At the Northern Pacific's bastion of west-end manhood, the massive backshop at South Tacoma, the Railway might as well have told the crews there that it was going to give all their jobs to a screaming horde of Wobblies and Bolsheviks. The shop men did not wait long to voice disapproval about the imminent arrival of the fairer sex to their stomping grounds. Taking flight from reality, they issued a statement which read in part There is no shortage of men- if the Railway would pay a living wage. The employment of women was simply another greedy capitalist plot ...A sinister attempt to bring down the existing wage scales and lower the standard of living of American wage workers. They closed with a statement that was probably the crux of the matter, at least as they saw it. Such a course must inevitably degrade and debase the home life of the nation and wreck it's domestic ideals. South Tacoma had spoken. (Ibid., 6-1-17 p. 8)

South Tacoma's shopmen failed to mention however, that for years preceding the war the Northern Pacific had been hiring women. Not only in clerk's positions, or office stenographers as might be suspected, but as telegraphers and agents as well. Several female telegraphers on the Pacific Division alone had seniority enough to hold steady positions at stations, even as Agent, rather than face the constant movement of working the extra board. They also neglected to mention that in the past two years alone the Northern Pacific had voluntarily, even without a request to do so in many instances, granted no less than half a dozen wage increases to most, if not all of the Railway's crafts. All of those cases the raises may have been nothing more than bold-faced attempts on St. Paul's part to hang on to every last employee possible in the face of a booming economy. But as angry as the craftsmen may have been, they didn't go on strike over the issue and no individual, at South Tacoma or elsewhere, was ever reported to have left company's service because of the 'new' policy.

Auburn, far from cowering in fear at the arrival of women, actually seemed to enjoy the change. As women began to come to the depot, yard office and rip track with applications in hand, the Globe-Republican's railroad reporter gleefully recorded for posterity who came through the door first. Miss Anna Morgan became Agent McKee's first hire and Mrs. R. H. Keene became the first woman at Yardmaster Iversen's yard office. Both hired on within days of the new edict. (Ibid., 5-4-17 p. 8) Foreman Frank Windley at the rip track seemed to have a harder time in both finding and keeping female clerks. Miss Eugenia Uebelacker from Ellensburg hired on in mid-May, only to resign shortly thereafter, to get married. The savvy Foreman fell back on that most time-honored of railroad practices: Nepotism. His new clerk, at least while she was on her summer break from school, would be his daughter Bessie. (Ibid., 6-8-17 p. 8) Whatever the men at South Tacoma might be saying about the new hiring policy, Auburn was embracing it, even changing it conform to long-standing Northern Pacific traditions. Auburn was keeping it a family business.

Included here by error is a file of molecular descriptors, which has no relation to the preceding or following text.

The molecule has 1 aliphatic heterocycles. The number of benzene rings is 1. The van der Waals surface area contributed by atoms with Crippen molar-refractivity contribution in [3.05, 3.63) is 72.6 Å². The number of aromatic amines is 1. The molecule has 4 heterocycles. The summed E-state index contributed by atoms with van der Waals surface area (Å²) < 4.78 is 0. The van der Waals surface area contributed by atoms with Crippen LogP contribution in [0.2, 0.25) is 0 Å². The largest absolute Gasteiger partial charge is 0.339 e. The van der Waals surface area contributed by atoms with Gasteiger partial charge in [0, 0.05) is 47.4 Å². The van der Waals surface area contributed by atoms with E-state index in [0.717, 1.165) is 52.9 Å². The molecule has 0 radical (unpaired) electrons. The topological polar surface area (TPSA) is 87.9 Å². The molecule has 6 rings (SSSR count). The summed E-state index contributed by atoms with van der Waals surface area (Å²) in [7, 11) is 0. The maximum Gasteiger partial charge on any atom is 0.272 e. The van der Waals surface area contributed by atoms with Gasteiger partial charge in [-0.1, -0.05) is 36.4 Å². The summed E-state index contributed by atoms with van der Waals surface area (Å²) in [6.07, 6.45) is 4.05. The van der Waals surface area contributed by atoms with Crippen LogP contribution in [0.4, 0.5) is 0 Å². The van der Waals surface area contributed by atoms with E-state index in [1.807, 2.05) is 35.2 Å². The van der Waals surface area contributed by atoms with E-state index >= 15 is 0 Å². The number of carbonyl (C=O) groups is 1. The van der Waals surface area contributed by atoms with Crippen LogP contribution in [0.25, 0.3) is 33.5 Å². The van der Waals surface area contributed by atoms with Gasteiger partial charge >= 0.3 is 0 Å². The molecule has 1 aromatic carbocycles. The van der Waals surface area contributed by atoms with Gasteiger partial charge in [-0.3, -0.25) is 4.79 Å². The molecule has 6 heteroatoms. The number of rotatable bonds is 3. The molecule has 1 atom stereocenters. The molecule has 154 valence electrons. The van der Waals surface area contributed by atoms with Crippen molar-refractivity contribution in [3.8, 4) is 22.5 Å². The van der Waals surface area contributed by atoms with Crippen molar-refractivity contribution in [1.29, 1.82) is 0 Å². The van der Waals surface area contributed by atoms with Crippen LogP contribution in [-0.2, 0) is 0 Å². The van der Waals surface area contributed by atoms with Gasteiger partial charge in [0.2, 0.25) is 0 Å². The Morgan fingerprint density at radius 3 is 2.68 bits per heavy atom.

...Aids to Patriotism... -OR- The Battling Flagpoles

As South Tacoma's furor faded into the overwhelming noise of the business at hand, keeping the trains moving over the road, a new fascination tugged at the yard's collective conscience. On May 9, a giant 75-foot flagpole was raised at the yard office. I. P. Iversen was to make a patriotic address and Weighmaster Clyde Rowe was to sing the Star Spangled Banner, but something went wrong with the scheduling and the pole was erected without these aids to patriotism. At the top, a huge 5 by 8-foot American flag was unfurled. The pole and the flag could be seen from every part of the yard. With the flag's unfurling a competition of sorts got underway. (Ibid., 5-11-17 p. 4) On May 11, W. J. Gregoire and his associates at the transfer shed unveiled their own flagpole, 125 feet high with a 14-foot flag. (Ibid., 5-18-17 p. 8) There is more or less a spirit of rivalry among the different departments of the NP forces. (Ibid., 5-27-17 p. 8) The competition was growing fierce. Next it was time for the roundhouse to weigh in. Like the yard office, the dedication of the roundhouse's flagpole came without ...The formality of oratory or pyrotechnics but filled with genuine patriotic impulse. The flagpole itself, a mere 102 feet, was not the tallest, but not to be outdone the roundhouse crew had surmounted it with something novel, a halo lit by electric lights, coupled with a ten by 18-foot flag. ...The banner made an impressive picture as it floated from its proud height. (Ibid., 6-8-17 p. 8)

Wartime also brought changes to the NP's passenger service. In spring, Vice-President George T. Slade announced that the Railway would cut through-train service between Seattle and St. Paul to one train a day. His rationale was To discourage pleasure trips and expedite handling of troops and supplies. (Ibid., 5-4-17 p. 8) There would be another casualty of war to passenger service, the pride of NP dining cars and the Publicity Department's moniker, the Great Big Baked Potato. It was to be taken out of service as ...An economic war measure. Clearly, having to carry all those oversized spuds was slowing down the North Coast Limited. (Ibid., 5-11-17 p. 4)